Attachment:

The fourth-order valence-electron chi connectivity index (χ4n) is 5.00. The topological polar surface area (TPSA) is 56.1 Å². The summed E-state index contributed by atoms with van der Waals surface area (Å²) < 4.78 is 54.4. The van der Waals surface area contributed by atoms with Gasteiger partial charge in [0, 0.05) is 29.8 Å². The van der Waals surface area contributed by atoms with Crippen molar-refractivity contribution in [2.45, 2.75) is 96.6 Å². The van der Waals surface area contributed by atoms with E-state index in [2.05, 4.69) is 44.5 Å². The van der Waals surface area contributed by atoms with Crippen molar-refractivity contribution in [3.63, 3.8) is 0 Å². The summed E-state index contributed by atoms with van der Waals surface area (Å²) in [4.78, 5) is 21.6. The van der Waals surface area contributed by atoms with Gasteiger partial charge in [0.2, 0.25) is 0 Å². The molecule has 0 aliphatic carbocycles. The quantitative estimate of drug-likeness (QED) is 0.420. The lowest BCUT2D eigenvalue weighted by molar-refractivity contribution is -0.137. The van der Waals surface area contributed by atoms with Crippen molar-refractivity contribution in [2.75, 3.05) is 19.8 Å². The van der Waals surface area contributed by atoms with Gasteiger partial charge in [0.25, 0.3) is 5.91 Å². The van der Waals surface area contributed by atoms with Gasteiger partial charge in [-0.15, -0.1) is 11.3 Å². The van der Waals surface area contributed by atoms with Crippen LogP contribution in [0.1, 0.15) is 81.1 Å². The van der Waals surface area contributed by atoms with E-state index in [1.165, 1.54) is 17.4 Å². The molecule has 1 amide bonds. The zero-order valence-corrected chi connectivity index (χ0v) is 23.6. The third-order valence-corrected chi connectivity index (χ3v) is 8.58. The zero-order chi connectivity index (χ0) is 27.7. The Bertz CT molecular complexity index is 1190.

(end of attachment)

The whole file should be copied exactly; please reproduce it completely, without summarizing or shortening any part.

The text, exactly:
The fourth-order valence-electron chi connectivity index (χ4n) is 5.00. The topological polar surface area (TPSA) is 56.1 Å². The summed E-state index contributed by atoms with van der Waals surface area (Å²) < 4.78 is 54.4. The van der Waals surface area contributed by atoms with Gasteiger partial charge in [0, 0.05) is 29.8 Å². The van der Waals surface area contributed by atoms with Crippen molar-refractivity contribution in [2.45, 2.75) is 96.6 Å². The van der Waals surface area contributed by atoms with E-state index in [2.05, 4.69) is 44.5 Å². The van der Waals surface area contributed by atoms with Crippen molar-refractivity contribution in [3.63, 3.8) is 0 Å². The summed E-state index contributed by atoms with van der Waals surface area (Å²) in [4.78, 5) is 21.6. The van der Waals surface area contributed by atoms with Gasteiger partial charge in [0.2, 0.25) is 0 Å². The molecule has 0 aliphatic carbocycles. The quantitative estimate of drug-likeness (QED) is 0.420. The lowest BCUT2D eigenvalue weighted by molar-refractivity contribution is -0.137. The van der Waals surface area contributed by atoms with Crippen molar-refractivity contribution in [2.75, 3.05) is 19.8 Å². The van der Waals surface area contributed by atoms with Gasteiger partial charge in [0.25, 0.3) is 5.91 Å². The van der Waals surface area contributed by atoms with Gasteiger partial charge in [-0.15, -0.1) is 11.3 Å². The van der Waals surface area contributed by atoms with Crippen LogP contribution in [0.1, 0.15) is 81.1 Å². The van der Waals surface area contributed by atoms with E-state index in [1.165, 1.54) is 17.4 Å². The molecule has 1 amide bonds. The zero-order valence-corrected chi connectivity index (χ0v) is 23.6. The third-order valence-corrected chi connectivity index (χ3v) is 8.58. The zero-order chi connectivity index (χ0) is 27.7. The Bertz CT molecular complexity index is 1190.